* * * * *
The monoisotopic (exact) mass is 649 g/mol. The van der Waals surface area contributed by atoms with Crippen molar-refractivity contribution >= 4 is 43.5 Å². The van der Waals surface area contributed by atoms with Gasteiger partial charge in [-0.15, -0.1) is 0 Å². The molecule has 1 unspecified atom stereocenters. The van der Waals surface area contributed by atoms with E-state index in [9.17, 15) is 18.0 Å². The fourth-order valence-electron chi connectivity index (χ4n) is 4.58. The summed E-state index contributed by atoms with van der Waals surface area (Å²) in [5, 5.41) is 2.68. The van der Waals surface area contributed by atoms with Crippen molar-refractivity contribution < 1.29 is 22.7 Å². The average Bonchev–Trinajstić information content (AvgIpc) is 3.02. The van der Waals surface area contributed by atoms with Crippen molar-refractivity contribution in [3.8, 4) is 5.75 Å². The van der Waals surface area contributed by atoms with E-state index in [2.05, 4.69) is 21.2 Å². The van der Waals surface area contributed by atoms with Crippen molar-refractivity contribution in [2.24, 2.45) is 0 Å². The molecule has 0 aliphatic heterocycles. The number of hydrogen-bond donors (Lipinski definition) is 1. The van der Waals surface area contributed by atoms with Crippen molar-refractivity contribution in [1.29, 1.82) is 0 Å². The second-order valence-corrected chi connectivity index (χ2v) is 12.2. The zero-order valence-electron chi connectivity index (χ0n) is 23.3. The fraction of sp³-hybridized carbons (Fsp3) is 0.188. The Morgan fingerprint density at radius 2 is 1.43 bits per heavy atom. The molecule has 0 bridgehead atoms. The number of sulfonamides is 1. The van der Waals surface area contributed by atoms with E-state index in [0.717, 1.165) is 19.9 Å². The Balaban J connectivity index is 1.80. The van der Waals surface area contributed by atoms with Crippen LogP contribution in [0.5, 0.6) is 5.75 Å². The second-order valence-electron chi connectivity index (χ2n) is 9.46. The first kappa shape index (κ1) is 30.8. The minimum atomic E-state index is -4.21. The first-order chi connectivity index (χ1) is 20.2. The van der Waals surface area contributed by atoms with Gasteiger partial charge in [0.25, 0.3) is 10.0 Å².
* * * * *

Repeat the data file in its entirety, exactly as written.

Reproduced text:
The monoisotopic (exact) mass is 649 g/mol. The van der Waals surface area contributed by atoms with Crippen molar-refractivity contribution >= 4 is 43.5 Å². The van der Waals surface area contributed by atoms with Gasteiger partial charge in [-0.15, -0.1) is 0 Å². The molecule has 1 unspecified atom stereocenters. The van der Waals surface area contributed by atoms with E-state index in [9.17, 15) is 18.0 Å². The fourth-order valence-electron chi connectivity index (χ4n) is 4.58. The summed E-state index contributed by atoms with van der Waals surface area (Å²) in [5, 5.41) is 2.68. The van der Waals surface area contributed by atoms with Crippen molar-refractivity contribution < 1.29 is 22.7 Å². The average Bonchev–Trinajstić information content (AvgIpc) is 3.02. The van der Waals surface area contributed by atoms with Crippen molar-refractivity contribution in [3.8, 4) is 5.75 Å². The van der Waals surface area contributed by atoms with E-state index in [2.05, 4.69) is 21.2 Å². The van der Waals surface area contributed by atoms with Crippen molar-refractivity contribution in [2.24, 2.45) is 0 Å². The molecule has 0 aliphatic heterocycles. The number of hydrogen-bond donors (Lipinski definition) is 1. The van der Waals surface area contributed by atoms with Crippen molar-refractivity contribution in [1.29, 1.82) is 0 Å². The second-order valence-corrected chi connectivity index (χ2v) is 12.2. The zero-order valence-electron chi connectivity index (χ0n) is 23.3. The fraction of sp³-hybridized carbons (Fsp3) is 0.188. The Morgan fingerprint density at radius 2 is 1.43 bits per heavy atom. The molecule has 0 bridgehead atoms. The number of sulfonamides is 1. The van der Waals surface area contributed by atoms with E-state index in [0.717, 1.165) is 19.9 Å². The Balaban J connectivity index is 1.80. The van der Waals surface area contributed by atoms with Crippen LogP contribution in [0.5, 0.6) is 5.75 Å². The second-order valence-electron chi connectivity index (χ2n) is 9.46. The first kappa shape index (κ1) is 30.8. The minimum atomic E-state index is -4.21. The first-order chi connectivity index (χ1) is 20.2. The van der Waals surface area contributed by atoms with Gasteiger partial charge in [0.25, 0.3) is 10.0 Å².